Analyzing Spatial Data in GIS

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					Analyzing Spatial Data in GIS
Geog 483 – Lesson 3
Lynn Kanieski
January 30, 2010


The objective of lesson 3 is to supplement from the skills (table manipulations) learned in
lesson 2 by completing an overlay analysis (intersection) and proximity analysis (buffer)
to some of the previous tornado data. At the end of this analysis, we will be able to find
potential emergency relief sites and see which affected areas need the most emergency
aid. In this exercise, we will be completing the following operations:

      Executing attribute and spatial queries
      Updating and creating new attribute fields in the data (tables) provided.
      Joining a feature attribute table together with a stand alone table.
      Creating a buffer zone or proximity analysis around a line and area layers.
      Completing an overlay analysis such as an intersection.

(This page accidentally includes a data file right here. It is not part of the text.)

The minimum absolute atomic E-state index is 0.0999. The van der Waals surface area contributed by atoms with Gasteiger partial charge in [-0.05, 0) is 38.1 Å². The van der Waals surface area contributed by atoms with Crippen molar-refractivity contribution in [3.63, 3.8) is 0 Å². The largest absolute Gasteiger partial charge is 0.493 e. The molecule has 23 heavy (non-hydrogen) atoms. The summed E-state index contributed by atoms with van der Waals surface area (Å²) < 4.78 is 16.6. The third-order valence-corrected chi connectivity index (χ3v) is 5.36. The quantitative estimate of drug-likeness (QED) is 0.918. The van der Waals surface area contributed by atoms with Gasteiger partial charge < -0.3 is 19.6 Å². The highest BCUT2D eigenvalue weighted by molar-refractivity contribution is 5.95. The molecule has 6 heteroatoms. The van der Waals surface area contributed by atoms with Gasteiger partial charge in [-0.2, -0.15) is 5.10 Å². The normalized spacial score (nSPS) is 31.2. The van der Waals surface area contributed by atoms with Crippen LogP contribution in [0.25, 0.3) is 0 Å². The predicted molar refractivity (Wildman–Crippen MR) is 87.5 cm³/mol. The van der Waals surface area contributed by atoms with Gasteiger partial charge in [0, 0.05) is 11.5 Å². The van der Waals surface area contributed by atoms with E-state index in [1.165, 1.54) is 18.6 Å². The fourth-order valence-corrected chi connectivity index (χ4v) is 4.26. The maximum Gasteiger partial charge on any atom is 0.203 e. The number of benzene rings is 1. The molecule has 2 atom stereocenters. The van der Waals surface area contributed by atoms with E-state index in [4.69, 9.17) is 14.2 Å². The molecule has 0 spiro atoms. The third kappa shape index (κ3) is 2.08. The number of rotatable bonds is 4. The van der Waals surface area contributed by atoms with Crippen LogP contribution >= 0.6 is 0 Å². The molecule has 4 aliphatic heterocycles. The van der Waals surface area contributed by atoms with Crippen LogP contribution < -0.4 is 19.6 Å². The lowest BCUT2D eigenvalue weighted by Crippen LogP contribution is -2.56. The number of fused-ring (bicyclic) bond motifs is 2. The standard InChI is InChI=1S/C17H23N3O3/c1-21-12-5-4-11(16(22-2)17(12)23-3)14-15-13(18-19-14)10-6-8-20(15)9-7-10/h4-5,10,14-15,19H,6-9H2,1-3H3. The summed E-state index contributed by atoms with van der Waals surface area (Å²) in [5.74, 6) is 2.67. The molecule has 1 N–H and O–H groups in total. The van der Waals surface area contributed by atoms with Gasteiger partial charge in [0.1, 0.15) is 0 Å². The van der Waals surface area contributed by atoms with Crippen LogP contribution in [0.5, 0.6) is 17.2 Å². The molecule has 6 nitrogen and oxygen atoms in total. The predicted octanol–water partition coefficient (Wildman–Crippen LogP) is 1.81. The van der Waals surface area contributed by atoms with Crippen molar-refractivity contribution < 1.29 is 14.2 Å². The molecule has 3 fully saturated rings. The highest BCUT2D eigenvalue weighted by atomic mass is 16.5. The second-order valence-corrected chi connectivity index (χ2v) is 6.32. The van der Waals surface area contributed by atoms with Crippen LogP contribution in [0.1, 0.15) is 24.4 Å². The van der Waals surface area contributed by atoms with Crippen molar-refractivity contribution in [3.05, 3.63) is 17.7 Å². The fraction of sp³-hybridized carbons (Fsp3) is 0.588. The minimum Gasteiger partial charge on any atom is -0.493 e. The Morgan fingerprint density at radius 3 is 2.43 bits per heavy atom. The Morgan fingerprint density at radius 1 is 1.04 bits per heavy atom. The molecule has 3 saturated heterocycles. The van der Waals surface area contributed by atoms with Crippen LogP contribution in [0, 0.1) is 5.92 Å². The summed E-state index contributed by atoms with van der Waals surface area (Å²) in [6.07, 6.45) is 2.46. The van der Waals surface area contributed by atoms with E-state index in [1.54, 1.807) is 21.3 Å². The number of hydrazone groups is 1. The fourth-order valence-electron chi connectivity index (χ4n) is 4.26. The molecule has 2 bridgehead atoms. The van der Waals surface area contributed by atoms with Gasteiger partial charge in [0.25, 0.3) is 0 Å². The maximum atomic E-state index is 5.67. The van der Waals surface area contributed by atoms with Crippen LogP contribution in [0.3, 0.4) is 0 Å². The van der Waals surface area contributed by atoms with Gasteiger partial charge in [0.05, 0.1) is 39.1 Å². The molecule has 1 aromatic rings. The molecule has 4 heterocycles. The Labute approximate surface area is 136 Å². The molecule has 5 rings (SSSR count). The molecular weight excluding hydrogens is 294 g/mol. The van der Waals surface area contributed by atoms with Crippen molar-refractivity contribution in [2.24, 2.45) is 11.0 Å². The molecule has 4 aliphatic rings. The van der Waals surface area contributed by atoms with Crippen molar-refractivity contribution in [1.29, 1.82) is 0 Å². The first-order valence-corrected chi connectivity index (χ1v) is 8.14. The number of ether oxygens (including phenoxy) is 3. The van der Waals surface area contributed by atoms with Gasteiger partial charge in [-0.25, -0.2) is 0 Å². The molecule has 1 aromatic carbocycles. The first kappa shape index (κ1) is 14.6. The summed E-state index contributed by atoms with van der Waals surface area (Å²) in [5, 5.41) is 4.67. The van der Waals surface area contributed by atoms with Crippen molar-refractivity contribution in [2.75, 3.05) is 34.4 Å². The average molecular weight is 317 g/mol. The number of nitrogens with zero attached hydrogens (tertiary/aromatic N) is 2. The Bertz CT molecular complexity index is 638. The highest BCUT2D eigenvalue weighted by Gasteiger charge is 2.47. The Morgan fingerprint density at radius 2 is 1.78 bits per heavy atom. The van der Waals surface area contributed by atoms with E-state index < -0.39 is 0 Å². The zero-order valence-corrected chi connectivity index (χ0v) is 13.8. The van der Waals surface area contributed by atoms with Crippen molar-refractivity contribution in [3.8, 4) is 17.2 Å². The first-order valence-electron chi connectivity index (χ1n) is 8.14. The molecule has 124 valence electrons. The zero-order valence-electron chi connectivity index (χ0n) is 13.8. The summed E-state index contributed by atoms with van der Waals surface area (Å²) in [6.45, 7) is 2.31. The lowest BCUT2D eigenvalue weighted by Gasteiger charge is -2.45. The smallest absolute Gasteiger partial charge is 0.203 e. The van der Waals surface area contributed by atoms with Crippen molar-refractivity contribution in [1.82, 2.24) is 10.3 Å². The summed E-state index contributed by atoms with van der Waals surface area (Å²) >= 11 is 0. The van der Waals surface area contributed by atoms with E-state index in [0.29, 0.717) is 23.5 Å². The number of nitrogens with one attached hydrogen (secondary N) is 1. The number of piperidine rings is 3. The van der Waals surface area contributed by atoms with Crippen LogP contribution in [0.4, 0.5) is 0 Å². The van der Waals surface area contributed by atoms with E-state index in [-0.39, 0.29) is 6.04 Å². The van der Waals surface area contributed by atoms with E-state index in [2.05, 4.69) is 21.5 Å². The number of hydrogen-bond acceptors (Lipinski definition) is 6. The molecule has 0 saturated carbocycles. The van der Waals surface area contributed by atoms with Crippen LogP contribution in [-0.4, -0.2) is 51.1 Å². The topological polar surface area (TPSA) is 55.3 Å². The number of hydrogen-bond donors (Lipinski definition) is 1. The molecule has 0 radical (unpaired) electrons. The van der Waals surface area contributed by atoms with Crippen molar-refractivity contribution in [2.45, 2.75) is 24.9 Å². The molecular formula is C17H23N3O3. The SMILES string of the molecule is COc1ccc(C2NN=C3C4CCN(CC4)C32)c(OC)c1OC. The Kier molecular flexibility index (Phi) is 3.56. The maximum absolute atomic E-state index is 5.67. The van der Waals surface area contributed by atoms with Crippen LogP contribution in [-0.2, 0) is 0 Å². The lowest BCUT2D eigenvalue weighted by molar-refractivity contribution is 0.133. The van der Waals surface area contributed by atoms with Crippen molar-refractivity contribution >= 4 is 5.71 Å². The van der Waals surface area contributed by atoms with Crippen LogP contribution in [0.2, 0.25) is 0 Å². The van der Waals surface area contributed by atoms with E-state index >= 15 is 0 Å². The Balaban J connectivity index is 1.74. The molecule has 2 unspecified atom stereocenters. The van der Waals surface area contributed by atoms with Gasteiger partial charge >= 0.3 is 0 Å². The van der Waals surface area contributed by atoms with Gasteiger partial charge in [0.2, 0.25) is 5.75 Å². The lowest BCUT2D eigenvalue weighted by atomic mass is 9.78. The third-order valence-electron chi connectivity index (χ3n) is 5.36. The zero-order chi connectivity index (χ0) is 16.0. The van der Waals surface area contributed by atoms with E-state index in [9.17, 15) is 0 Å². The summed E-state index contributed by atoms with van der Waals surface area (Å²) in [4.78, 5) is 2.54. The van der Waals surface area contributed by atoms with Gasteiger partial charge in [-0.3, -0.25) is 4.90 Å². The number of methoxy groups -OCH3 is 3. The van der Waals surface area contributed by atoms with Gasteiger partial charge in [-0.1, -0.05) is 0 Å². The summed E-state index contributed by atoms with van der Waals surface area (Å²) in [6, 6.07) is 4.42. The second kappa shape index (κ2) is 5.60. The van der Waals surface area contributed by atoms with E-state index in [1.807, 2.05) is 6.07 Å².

   Creating a thematic map using specific features.

High population areas affected by these tornadoes probably need the most help.
Therefore, the population density for each county was calculated. In order to determine
the population density for each county, the population stand alone table was joined to the
counties layer. Next, some modifications to the Tornadoes layer had to be completed.
First we needed to add some extra data that was missing in the original layer. To add the
extra information, the tornado attributes table was joined with the tornado paths layer.
We used some of the added attributes in some of the next upcoming steps.

Another issue with the tornado paths layer is that the layer represents the centerline of the
tornado path. We wanted to see what areas were damaged by the tornado. Using half
the path width of each tornado as a buffer distance, an area damaged polygon layer was
created. Next we wanted to find a safe area or zone to set up aid stations. This had to be
within one mile of the damaged area but not in it. A one mile buffer around the damaged
area layer was completed to create an emergency relief zone layer. Now we can use this
emergency relief zone to locate potential emergency relief sites.

Hospitals, schools and churches are great places for setting up emergency help sites. The
Oklahoma place layer has extra features (i.e. cemeteries) that do not meet our criteria. To
filter out the features not needed, an attribute query was completed. Now I have a list of
hospitals, schools, and churches. In addition, we want to makes sure that the sites are